Is prevention always better than cure?
After publication of the JUPITER Trial, physicians have to consider whether asymptomatic patients need CRP tests.
By Richard Young, M.D.
One of my residents, Brian Lindenmayer, M.D., recently approached me about a story he saw on NBC’s Today show. Its chief medical editor, Dr. Nancy Snyderman, finished her story on the recent JUPITER trial by telling her viewers to go their doctor immediately and demand a CRP test. Is this a good thing?
The JUPITER trial was recently published in the New England Journal of Medicine.(1) Its primary aim was to see if rosuvastatin (Crestor) would prevent coronary events in adults with a relatively low LDL level (< 130 mg/dL), but a raised CRP level (≥ 2.0 mg/L).
The researchers drew blood on 89,890 subjects initially.(2) Other patients who were not even considered included those with a history of previous lipid-lowering therapy, diabetes, elevated serum creatinine levels, or poorly controlled hypertension (diastolic > 100 mm Hg). Study subjects included men age 50 and older and women age 60 and older. Subjects were also excluded if they had other inflammatory conditions such as rheumatoid arthritis, lupus or active infections.
From the original 89,890 enrollees, only 17,802 were eventually included in the trial. Reasons for exclusion included a LDL level of > 130 (37,611), a high-sensitivity CRP level less than 2.0 (25,993), and a smattering of other reasons. The enrolled population had an average age of 66 years and included 38 percent women, 12.5 percent blacks and 12.7 percent Hispanics. This population was randomly assigned to take 20 mg of rosuvastatin per day or matching placebo.
This trial’s primary outcome was one of those combined outcomes cardiovascular trials love to report these days. It included the combined rate of myocardial infarction, stroke, arterial revascularization, hospitalization for unstable angina or death from cardiovascular causes. The trial was originally planned to run for a median of four years of follow-up, but was stopped after a median follow-up of 1.9 years because of its significant findings.
There were 251 primary outcome events in the placebo group and 142 events in the rosuvastatin group (p < .00001). A further breakdown of the outcomes is listed in Table 1.
The only clinically significant adverse event reported to be more common in the rosuvastatin group was an increased risk of being newly diagnosed with diabetes (270 vs. 216, P=.01).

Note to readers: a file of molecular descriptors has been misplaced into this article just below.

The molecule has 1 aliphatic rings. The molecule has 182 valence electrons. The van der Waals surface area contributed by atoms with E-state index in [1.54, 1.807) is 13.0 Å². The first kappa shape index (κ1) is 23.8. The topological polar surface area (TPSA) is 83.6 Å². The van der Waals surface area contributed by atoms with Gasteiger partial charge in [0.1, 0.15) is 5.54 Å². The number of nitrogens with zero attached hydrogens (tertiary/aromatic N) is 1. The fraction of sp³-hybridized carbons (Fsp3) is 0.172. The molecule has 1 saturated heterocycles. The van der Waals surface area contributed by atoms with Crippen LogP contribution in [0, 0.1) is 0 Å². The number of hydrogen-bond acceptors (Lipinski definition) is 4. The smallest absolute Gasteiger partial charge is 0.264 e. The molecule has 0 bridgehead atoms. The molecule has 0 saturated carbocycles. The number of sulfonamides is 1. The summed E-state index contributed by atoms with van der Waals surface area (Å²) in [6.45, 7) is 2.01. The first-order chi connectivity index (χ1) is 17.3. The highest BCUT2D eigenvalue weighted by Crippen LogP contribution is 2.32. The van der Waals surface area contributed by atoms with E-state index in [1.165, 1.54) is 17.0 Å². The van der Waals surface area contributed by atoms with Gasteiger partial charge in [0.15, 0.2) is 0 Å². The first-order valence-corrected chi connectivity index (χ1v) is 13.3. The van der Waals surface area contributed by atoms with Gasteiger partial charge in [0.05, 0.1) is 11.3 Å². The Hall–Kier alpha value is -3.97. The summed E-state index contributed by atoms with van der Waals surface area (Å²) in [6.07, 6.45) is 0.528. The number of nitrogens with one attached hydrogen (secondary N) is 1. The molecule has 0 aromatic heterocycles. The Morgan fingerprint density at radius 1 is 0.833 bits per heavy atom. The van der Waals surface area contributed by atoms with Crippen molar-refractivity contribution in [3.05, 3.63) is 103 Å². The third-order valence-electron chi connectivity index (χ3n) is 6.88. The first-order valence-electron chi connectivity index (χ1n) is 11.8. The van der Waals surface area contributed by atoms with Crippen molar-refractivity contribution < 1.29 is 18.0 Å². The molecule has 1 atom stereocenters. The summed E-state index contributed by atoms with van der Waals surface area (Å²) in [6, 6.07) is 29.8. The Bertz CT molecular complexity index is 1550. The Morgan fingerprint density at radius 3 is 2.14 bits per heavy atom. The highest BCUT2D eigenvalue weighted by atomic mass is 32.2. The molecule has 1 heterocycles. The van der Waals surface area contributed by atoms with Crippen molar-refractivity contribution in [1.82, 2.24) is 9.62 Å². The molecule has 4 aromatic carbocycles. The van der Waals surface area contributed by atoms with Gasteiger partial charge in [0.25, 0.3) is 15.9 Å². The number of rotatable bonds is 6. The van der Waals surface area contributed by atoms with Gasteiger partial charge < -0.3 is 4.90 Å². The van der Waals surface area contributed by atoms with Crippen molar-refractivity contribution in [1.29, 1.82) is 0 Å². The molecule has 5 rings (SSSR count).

Should family physicians change their current practice based on this study or should they wait for the next set of guidelines from the National Cholesterol Education Program? I think reasonable family physicians could disagree on this issue. As much as the evidence-based medicine movement wants treatment decisions to be objective, there is still judgment involved.
The argument for ordering routine CRP tests would center on the impressive reduction in bottom-line health events patients care about: strokes, heart attacks and death. One argument against it is the fact that there may be similar studies that found conflicting results, though there are none that I’m aware of.
The greatest limitation of this study is how limited its patient population was. How many late middle-age and elderly patients do you have who don’t have diabetes or difficult-to-control hypertension, but who do have elevated CRP levels? Probably not many. Therefore, the impact of widespread CRP screening is already limited just based on this study’s limited study population. Is it safe to expand the indications for CRP screening beyond the criteria listed in the JUPITER study? This is probably not a wise policy and the truth is no one knows.
The last point I want to make is that I imagine that many of the viewers who will take action will be young people who are relatively healthy and look nothing like the patients studied. I imagine that many of their family physicians will acquiesce to their demands and order a CRP test. Most will be normal, but I imagine a few of the young patients with an elevated CRP level will be started on rosuvastatin, whose cost is about $3.45 per day.(2)
Most laypeople and many physicians don’t realize that the whole program of screening patients for lipid disorders and treating them per NCEP guidelines raises health care costs in the short term and long term.(3,4) Adding one more screening test and one more reason to start an expensive drug will only exacerbate the exorbitant cost of American health care. The Today Show did not mention that reality in its broadcast.
If the media was more interested in telling the whole truth, the final admonition to its viewers would have sounded more like, “The JUPITER study had interesting findings. If you are within 10 years of 66 years of age, talk to your doctor about this. Very few of you who are not currently taking a statin will actually have a good reason to start a statin. And for all of us, our health care just got more expensive.”
That statement wouldn’t sell as much detergent or as many drugs, would it?
- Ridker PM, et al. Rosuvastatin to prevent vascular events in men and women with elevated c-reactive protein. NEJM 2208;359:2195-207.
- Hlatky, MA. Expanding the orbit of primary prevention—moving beyond JUPITER. NEJM 2008;359:2280-1.
- Goldman L, Weinstein MC, Goldman PA, Williams LW. Cost-effectiveness of HMG-CoA reductase inhibition for primary and secondary prevention of coronary disease. JAMA 1991;265:1145-51.
- Prosser LA, et al. Cost-effectiveness of cholesterol-lowering therapies according to selected patient characteristics. Ann Int Med 2000;132:769-79.